F&Co Study: The Rise of the Food Connected Consumer

There is a new and increasingly influential category of Americans: the Food Connected Consumer, according to a new study from strategy and branding firm Fogelson & Co.

A decade ago “foodies” were a specialized minority, today that deeper interest in food has gone mainstream. This segment of more food-aware, food-involved consumers now represents 62 percent of Americans across all demographics and geographies, and accounts for an estimated $835 billion* in US food expenditures.

“Our research underscores an emerging, passionate majority of mainstream Americans – FCCs – who care about the food they eat, value transparency and are loyal to brands that speak to them,” said Susie Fogelson, Founder and CEO of Fogelson & Co., and former head of branding and strategy at Food Network. “The findings suggest ways for food, beverage, hospitality and dining brands to rethink their storytelling strategy.”


The study reveals a number of compelling data points of importance to marketers:

“These confident cooks may be swapping certain ingredients based on health concerns, flavor preferences, or even product availability. Brands can improve their chances of being the consumer choice through education, and demonstrating the product’s range of use,” said Fogelson. “And marketers shouldn’t be afraid to present new products and flavors – 67 percent of FCC consider themselves food explorers, which is fueling the global flavors trend.”

While the vast majority (91 percent) of FCCs look online for recipes and inspiration, they still shop at supermarkets, club and specialty shops, and farmers’ markets. And they regularly watch food shows (56 percent), read food magazines (30 percent) and follow bloggers or food experts online (20 percent).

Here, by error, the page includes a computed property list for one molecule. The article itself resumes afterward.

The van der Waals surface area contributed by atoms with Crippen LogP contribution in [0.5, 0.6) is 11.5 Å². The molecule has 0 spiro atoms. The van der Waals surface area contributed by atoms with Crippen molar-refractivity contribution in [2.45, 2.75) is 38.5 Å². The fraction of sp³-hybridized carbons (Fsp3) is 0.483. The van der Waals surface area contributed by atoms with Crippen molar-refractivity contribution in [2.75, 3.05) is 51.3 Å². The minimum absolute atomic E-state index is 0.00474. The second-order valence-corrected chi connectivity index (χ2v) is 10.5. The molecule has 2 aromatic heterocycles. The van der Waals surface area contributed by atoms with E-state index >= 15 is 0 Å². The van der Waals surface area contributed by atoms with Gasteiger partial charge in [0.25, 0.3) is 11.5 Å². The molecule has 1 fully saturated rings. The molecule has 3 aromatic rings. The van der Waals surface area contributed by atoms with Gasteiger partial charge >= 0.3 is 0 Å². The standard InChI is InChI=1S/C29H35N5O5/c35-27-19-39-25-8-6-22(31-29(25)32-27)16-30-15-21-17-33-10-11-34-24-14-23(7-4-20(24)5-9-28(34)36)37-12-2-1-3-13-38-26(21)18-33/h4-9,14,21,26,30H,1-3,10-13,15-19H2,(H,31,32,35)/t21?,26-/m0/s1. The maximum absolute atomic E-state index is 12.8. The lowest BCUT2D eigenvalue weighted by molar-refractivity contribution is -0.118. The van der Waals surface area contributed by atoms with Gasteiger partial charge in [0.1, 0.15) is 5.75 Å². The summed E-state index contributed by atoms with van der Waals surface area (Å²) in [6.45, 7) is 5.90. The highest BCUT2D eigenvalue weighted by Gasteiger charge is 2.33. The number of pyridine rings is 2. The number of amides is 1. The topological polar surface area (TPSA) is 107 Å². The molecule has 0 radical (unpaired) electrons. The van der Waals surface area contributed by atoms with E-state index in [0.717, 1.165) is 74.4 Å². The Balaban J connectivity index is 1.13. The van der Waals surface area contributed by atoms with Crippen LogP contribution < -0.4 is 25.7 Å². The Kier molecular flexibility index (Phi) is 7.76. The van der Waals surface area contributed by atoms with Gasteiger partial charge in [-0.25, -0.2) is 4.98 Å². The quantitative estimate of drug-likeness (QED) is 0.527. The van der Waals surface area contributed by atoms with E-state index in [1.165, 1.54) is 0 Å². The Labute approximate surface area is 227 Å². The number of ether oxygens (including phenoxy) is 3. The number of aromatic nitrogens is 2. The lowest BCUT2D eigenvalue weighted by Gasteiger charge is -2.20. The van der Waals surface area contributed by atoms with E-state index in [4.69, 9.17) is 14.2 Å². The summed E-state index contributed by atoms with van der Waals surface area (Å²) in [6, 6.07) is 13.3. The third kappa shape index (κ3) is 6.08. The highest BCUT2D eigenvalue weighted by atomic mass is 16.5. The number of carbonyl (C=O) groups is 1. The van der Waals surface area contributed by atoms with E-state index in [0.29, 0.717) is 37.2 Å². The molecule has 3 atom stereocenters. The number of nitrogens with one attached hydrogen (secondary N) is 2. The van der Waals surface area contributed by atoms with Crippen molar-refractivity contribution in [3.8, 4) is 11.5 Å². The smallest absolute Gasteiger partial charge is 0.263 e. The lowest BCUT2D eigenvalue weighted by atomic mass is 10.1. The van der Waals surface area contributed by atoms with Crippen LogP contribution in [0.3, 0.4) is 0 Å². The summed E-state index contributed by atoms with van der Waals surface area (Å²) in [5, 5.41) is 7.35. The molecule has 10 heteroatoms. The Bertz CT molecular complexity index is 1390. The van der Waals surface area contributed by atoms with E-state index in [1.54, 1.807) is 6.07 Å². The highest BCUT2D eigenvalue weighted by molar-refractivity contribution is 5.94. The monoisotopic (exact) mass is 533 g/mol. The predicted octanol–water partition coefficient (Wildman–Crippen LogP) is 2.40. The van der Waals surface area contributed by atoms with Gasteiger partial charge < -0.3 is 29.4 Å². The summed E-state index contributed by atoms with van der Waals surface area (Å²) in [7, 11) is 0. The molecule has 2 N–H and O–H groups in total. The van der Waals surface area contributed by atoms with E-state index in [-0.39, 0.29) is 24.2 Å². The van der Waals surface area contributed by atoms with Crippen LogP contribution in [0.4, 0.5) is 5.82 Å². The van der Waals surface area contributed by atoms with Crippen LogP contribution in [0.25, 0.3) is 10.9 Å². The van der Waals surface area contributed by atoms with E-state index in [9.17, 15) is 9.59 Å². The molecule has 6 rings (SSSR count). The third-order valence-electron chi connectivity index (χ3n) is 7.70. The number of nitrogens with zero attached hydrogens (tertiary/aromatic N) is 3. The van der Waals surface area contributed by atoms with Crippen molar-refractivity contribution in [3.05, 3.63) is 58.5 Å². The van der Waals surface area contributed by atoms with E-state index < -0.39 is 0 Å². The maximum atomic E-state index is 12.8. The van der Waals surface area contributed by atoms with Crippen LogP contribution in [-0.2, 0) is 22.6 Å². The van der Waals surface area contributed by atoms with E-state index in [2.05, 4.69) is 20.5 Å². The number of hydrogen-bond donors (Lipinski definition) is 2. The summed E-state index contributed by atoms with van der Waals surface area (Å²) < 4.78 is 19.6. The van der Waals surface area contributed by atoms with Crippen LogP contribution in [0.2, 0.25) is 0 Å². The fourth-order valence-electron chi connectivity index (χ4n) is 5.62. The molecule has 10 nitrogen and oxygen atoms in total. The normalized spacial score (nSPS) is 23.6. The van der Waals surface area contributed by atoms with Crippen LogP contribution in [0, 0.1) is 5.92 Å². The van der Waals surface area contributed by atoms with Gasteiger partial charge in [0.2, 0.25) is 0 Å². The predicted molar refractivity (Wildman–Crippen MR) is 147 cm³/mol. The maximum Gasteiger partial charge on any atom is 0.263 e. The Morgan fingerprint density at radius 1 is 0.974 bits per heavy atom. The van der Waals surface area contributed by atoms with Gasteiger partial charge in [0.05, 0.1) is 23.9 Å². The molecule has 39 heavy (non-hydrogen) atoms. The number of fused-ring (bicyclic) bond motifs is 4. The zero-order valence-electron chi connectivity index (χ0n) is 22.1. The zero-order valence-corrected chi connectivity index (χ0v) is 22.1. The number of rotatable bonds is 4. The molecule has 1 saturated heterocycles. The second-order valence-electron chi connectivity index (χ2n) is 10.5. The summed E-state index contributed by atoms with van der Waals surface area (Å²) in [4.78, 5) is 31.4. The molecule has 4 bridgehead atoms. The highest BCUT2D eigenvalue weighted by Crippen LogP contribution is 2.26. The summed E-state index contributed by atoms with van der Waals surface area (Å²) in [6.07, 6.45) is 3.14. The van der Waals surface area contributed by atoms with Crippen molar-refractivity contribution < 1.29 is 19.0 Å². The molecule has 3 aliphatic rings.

According to Fogelson, digital platforms are critical for food brands, but crafting stories that play across channels is the best way to capture their attention – and that includes engaging them at retail. “Digital is a clear priority, it’s where they’re finding inspiration and information, but developing the right mix across channels—and playing to each channel’s strength—is ideal.”

The majority of FCCs (72 percent) support causes they believe in and 50 percent say they try to buy brands that align with their values. They are also 26 percent more likely than the general population to look for foods with simple, recognizable ingredients.

The Power of Gen Z

In a follow up study, Generation Z’s passion for food is also evident, though in some different ways. Fogelson states, “Gen Z is really having a lot of fun with food. It’s a relief and a release from the perceived instability and uncertainty of their world.”

Over a third (37 percent) saying that snacking is their favorite meal and nearly half (47 percent) say they often eat breakfast foods at non-breakfast times. They also say they like to cook together with their family (40 percent) and, importantly, over half (54 percent) say they influence food purchases at home.



Fogelson notes that experimenting in these spaces could yield an excellent payoff for brands. “Quick service restaurants that are serving breakfast all day are certainly on target. And considering Gen Z’s influence on food purchases, brands must find ways to appeal to them to capitalize on their indirect purchase power.”

It’s Still All About Storytelling

FCCs, from Gen Z to Boomers, all care about where their food is from and its impact—on individual health and our world—just to varying degrees. “Tell your food’s story,” said Fogelson. “What is its origin? How was it made? Why is it the better choice—not just for consumers, but the world we live in? If the story seems elusive, embrace the truth of your product and tell that. Every brand – even many non-food brands – can have a food story that resonates with this powerful audience.”

For more findings and insights, click here.

The F&Co/Jump Rope Innovation study evaluated attitudes and behaviors around cooking, shopping, eating, media consumption, social issues and more. It was conducted online among 1,123 consumers age 18-54 in August, 2018. A follow-up study was conducted October 23, 2018 among 283 consumers age 15-22.

*Based on Bureau of Labor Statistics food expenditures data and FCC survey data estimates of income and food-related behaviors.